Wednesday, July 19, 2006
Although we have not been posting his stuff since he opened his own establishment, we hope you are visiting our good friend Joe Bageant on a regular basis. Not just for the essays --
Still, it's not easy being an upscale suburban white middle class American. There is a certain amount of guilt involved. (Cut to forty million black Americans laughing hysterically.) Waking up to suburban life's true global cost is like finding out that you have a hundred slaves in some unseen place on the other side of the world making your clothing, working in your mines and harvesting your Gevelia coffee. It's more than a conundrum. It's a moral confrontation with real justice and values. Jefferson had the same conflict about his slave ownership. He never came to grips with it either. Old Tom never freed that piece of side action, Sally Hemmings. Nor are we about to demand freedom for the sweatshop slaves who turn endangered nyatoh rainforest trees into Sears "classic and timeless patio furniture." Who is gonna turn down an Everyday Martha Stewart Stockbridge 5-Piece Bistro set for a hundred and fifty bucks? "Fuck the eco-kooks, what they need is a good bath and a character-building hitch in the Marines, preferably in Iraq." Of course we never say such things. We never even think them. We don't think at all when the in-laws are coming in from the West Coast and we need that patio set for entertaining. The renunciation of earthly goods is no easy thing if your father-in-law fought his way across Italy in the Big War, then came home to work 70 hours a week building up a business so you could "have it better than we had it," and is damned proud of the way his kids and grandkids are flourishing in what he considers a consumer paradise of goods and opportunities. What's to renounce? "Life is good here in Brambleton. "Hell, why don't you kids get a Hummer? You have the children's safety to think of, you know." "Yes dad, we thought about a Hummer, but we're holding off for GM's new Huey commuter model helicopter gunship" . . . .-- but for the letters from readers, and the answers to the letters from readers as well.
All of this has reshaped America politically. For starters, these tribes of the consumer savannah lands are never liberals, regardless of their claimed political allegiances. Certainly not here alongside Washington DC at the heart of power, influence, financial regulation a lawmaking and the defense contracting business. They have benefited immensely from the "financializing" and militarization of our economy. These are the winners of the national "lifestyle" game, and they will vote for whoever looks most likely to keep raw materials and goods flowing from the far-flung corners of the Empire, even if it must be done at gunpoint (which is known as establishing democracy around the world). They don't need no steenking global sheriffs to preserve social justice or anything else. They need a "strong leader" who will spread democracy and protect the American Lifestyle. As George Bush has said repeatedly, "the American lifestyle is not negotiable." We might add that neither is global warming. Having the highest per capita number of bathrooms on the planet will not compensate for the Atlantic Ocean creeping into the hollers of Kentucky. Just a hunch . . . .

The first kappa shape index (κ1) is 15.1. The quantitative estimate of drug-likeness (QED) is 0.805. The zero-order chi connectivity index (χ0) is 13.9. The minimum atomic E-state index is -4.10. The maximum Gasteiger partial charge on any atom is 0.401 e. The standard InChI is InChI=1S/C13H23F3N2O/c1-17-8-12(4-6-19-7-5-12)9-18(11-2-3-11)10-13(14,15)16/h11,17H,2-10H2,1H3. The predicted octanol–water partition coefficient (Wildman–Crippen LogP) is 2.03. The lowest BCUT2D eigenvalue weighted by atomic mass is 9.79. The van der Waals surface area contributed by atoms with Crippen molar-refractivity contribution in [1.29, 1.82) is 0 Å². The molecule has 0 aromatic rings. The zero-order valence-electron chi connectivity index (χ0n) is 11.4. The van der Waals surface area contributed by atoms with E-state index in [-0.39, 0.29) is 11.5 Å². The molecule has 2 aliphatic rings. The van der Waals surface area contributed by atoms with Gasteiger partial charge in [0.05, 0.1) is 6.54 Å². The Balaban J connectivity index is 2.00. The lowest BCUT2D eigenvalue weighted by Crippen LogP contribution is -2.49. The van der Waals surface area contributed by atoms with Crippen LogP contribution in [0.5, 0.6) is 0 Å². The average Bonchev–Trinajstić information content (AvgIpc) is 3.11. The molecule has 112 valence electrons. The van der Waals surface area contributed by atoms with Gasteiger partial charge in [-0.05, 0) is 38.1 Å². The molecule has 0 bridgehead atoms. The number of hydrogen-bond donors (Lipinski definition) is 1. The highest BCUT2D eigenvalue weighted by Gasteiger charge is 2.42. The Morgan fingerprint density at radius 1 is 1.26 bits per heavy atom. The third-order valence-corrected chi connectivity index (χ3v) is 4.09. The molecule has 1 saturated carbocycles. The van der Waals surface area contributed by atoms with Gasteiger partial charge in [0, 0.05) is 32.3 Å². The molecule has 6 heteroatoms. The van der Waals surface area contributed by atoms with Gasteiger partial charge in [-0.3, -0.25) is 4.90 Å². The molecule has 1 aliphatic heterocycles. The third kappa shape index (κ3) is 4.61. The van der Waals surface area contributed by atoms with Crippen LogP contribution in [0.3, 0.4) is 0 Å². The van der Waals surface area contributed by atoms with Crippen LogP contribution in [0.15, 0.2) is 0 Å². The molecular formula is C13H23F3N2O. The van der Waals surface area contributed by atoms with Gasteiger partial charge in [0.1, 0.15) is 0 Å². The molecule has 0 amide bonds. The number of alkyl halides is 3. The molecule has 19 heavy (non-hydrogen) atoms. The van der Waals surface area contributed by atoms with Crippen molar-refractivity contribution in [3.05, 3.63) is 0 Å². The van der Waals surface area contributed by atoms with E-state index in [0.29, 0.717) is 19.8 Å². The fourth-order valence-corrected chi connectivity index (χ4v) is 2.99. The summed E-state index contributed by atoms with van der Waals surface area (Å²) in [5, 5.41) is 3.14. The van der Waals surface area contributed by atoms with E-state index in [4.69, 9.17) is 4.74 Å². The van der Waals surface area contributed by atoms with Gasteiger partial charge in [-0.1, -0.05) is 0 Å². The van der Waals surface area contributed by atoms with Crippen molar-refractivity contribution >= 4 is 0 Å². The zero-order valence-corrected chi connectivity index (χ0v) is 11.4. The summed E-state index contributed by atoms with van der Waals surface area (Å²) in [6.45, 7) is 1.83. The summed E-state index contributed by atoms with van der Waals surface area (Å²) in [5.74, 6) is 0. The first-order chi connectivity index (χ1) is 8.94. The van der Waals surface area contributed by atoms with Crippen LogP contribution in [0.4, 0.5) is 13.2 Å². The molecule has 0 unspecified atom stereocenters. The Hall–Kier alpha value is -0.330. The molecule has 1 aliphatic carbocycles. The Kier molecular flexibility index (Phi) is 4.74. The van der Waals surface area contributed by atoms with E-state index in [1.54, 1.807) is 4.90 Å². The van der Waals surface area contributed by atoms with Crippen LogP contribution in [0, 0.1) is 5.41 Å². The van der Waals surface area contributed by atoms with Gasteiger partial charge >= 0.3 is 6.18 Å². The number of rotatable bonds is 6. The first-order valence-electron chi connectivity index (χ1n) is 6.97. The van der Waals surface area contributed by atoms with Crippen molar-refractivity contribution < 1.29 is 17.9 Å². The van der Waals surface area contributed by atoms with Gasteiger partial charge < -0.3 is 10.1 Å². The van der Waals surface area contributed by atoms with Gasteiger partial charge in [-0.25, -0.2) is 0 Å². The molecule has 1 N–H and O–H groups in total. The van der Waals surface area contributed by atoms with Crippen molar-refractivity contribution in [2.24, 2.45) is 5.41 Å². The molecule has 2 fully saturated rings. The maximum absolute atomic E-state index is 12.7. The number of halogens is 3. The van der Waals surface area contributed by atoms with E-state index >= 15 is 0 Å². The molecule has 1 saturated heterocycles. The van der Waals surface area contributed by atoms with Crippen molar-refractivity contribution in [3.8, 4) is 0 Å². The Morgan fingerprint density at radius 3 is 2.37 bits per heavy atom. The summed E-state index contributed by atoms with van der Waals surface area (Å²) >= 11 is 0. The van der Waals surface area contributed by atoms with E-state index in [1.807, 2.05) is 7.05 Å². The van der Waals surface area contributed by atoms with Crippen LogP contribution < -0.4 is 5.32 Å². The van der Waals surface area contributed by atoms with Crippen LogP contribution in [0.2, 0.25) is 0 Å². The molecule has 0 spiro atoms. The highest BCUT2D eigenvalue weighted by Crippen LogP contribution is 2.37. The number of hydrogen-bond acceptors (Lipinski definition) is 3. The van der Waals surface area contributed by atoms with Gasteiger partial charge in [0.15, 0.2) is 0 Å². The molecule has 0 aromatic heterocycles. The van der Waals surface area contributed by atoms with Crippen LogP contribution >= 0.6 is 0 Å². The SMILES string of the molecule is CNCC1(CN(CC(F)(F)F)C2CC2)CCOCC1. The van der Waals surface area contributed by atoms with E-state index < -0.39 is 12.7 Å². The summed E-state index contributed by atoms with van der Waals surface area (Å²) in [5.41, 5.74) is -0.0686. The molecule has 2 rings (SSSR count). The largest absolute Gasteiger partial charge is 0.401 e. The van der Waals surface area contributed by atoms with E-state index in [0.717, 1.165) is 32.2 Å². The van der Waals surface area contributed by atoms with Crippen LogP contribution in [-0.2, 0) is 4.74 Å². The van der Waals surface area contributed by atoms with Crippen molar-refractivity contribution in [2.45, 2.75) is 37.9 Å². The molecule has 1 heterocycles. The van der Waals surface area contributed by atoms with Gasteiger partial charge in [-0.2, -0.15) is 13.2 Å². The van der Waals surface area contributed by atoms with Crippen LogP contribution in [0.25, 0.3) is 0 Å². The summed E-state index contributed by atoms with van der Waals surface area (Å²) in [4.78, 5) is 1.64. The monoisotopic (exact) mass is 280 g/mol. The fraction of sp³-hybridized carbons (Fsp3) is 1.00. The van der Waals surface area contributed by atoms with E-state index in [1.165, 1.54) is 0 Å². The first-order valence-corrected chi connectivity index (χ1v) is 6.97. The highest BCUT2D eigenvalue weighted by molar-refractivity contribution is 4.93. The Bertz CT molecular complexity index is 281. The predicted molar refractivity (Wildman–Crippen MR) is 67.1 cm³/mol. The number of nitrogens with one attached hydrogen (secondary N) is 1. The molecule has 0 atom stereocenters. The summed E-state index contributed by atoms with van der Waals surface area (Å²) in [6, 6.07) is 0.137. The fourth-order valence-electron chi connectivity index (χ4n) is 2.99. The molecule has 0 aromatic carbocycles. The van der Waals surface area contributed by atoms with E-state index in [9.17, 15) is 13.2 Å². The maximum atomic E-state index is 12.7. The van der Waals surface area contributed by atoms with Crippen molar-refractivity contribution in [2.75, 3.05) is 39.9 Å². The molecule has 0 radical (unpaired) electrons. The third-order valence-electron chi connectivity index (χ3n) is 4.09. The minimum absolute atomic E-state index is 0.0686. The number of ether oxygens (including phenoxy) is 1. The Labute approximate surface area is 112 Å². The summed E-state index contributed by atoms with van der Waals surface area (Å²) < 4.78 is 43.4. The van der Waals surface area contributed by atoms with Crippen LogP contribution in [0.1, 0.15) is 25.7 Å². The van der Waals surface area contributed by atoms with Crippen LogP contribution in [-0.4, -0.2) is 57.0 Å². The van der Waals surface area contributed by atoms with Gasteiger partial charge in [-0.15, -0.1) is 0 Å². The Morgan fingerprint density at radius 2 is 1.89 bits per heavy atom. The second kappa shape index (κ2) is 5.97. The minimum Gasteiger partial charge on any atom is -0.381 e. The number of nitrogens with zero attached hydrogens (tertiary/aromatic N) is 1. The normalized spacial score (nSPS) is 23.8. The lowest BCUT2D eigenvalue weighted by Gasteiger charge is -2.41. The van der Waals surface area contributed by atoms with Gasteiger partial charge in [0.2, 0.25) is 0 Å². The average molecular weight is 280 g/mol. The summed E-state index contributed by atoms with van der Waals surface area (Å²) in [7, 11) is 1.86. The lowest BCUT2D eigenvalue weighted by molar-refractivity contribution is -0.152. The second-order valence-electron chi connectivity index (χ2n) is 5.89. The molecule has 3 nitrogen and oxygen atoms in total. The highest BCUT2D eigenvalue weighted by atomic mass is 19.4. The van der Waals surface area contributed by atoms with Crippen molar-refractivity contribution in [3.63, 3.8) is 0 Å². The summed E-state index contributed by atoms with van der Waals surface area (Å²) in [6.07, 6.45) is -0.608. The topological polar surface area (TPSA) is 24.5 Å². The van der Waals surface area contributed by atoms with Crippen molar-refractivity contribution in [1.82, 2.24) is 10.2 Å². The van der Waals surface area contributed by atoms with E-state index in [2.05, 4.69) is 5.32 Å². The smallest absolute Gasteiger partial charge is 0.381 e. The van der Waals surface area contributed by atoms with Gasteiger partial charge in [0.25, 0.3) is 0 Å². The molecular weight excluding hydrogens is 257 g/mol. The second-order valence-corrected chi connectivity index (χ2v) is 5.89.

American extreme capitalism's blackmail is based upon basic human need -- especially health care. For example, my wife is on my employer's insurance. She works for a local public library which grants insurance, even crappy insurance, only to a select few because the library never knows when its funds may be cut, now that the need for depleted uranium artillery shells has superceded the need for children's books in the national scheme of things. So its board, in all its wisdom, keeps costs so close to the bone the marrow shows. That means employees with no benefits or insurance. Thus, I must keep my job creating military magazines -- the pervasive symmetry of a military-industrial consumer-based economy never ceases to amaze me -- so we can both have insurance, even though I could give a damn about insurance for myself, despite my lousy health. The day-to-day consequences of cooperating with the beautiful system's insurance-as-blackmail racket are staggering, and most surprisingly, lead to increasingly poorer health. It's quite literally killing me so I can have the insurance that is supposed to keep me healthy. Smothering me to death, actually.